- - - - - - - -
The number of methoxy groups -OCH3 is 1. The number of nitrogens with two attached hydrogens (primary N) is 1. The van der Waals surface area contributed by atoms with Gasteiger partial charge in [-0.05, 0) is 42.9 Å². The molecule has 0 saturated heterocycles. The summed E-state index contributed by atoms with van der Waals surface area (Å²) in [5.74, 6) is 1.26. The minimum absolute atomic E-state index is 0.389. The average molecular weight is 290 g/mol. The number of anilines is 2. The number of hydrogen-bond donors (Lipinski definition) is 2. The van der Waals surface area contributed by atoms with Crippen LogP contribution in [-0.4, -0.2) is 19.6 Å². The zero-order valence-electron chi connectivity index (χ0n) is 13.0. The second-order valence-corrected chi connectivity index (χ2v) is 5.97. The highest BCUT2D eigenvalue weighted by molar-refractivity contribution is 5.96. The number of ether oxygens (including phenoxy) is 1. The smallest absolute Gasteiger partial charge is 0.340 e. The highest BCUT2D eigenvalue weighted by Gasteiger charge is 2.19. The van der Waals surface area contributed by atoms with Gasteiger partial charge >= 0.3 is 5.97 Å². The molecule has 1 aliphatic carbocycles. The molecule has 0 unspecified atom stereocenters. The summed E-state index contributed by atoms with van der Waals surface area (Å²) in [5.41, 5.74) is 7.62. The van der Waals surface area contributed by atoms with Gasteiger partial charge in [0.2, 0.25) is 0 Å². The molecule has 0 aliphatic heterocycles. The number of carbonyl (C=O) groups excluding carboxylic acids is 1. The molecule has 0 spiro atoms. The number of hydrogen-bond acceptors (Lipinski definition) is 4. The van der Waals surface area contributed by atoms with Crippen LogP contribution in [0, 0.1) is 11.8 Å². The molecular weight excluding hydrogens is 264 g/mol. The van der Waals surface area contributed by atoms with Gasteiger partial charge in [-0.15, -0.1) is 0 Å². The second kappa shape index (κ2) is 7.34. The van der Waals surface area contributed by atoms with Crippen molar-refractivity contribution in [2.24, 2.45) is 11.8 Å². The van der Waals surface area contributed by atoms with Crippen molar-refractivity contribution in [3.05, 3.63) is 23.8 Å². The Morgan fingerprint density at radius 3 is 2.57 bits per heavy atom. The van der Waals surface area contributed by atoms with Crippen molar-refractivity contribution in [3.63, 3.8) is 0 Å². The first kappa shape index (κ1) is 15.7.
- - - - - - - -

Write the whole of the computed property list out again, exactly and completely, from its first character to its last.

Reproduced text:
The number of methoxy groups -OCH3 is 1. The number of nitrogens with two attached hydrogens (primary N) is 1. The van der Waals surface area contributed by atoms with Gasteiger partial charge in [-0.05, 0) is 42.9 Å². The molecule has 0 saturated heterocycles. The summed E-state index contributed by atoms with van der Waals surface area (Å²) in [5.74, 6) is 1.26. The minimum absolute atomic E-state index is 0.389. The average molecular weight is 290 g/mol. The number of anilines is 2. The number of hydrogen-bond donors (Lipinski definition) is 2. The van der Waals surface area contributed by atoms with Crippen LogP contribution in [-0.4, -0.2) is 19.6 Å². The zero-order valence-electron chi connectivity index (χ0n) is 13.0. The second-order valence-corrected chi connectivity index (χ2v) is 5.97. The highest BCUT2D eigenvalue weighted by molar-refractivity contribution is 5.96. The number of ether oxygens (including phenoxy) is 1. The smallest absolute Gasteiger partial charge is 0.340 e. The highest BCUT2D eigenvalue weighted by Gasteiger charge is 2.19. The van der Waals surface area contributed by atoms with Gasteiger partial charge >= 0.3 is 5.97 Å². The molecule has 1 aliphatic carbocycles. The molecule has 0 unspecified atom stereocenters. The summed E-state index contributed by atoms with van der Waals surface area (Å²) in [5.41, 5.74) is 7.62. The van der Waals surface area contributed by atoms with Gasteiger partial charge in [0.2, 0.25) is 0 Å². The molecule has 0 aliphatic heterocycles. The number of carbonyl (C=O) groups excluding carboxylic acids is 1. The molecule has 0 spiro atoms. The number of hydrogen-bond acceptors (Lipinski definition) is 4. The van der Waals surface area contributed by atoms with Crippen LogP contribution in [0, 0.1) is 11.8 Å². The molecular weight excluding hydrogens is 264 g/mol. The van der Waals surface area contributed by atoms with Gasteiger partial charge in [-0.15, -0.1) is 0 Å². The second kappa shape index (κ2) is 7.34. The van der Waals surface area contributed by atoms with Crippen molar-refractivity contribution in [2.24, 2.45) is 11.8 Å². The van der Waals surface area contributed by atoms with Crippen molar-refractivity contribution in [3.05, 3.63) is 23.8 Å². The Morgan fingerprint density at radius 3 is 2.57 bits per heavy atom. The van der Waals surface area contributed by atoms with Crippen molar-refractivity contribution in [3.63, 3.8) is 0 Å². The first kappa shape index (κ1) is 15.7.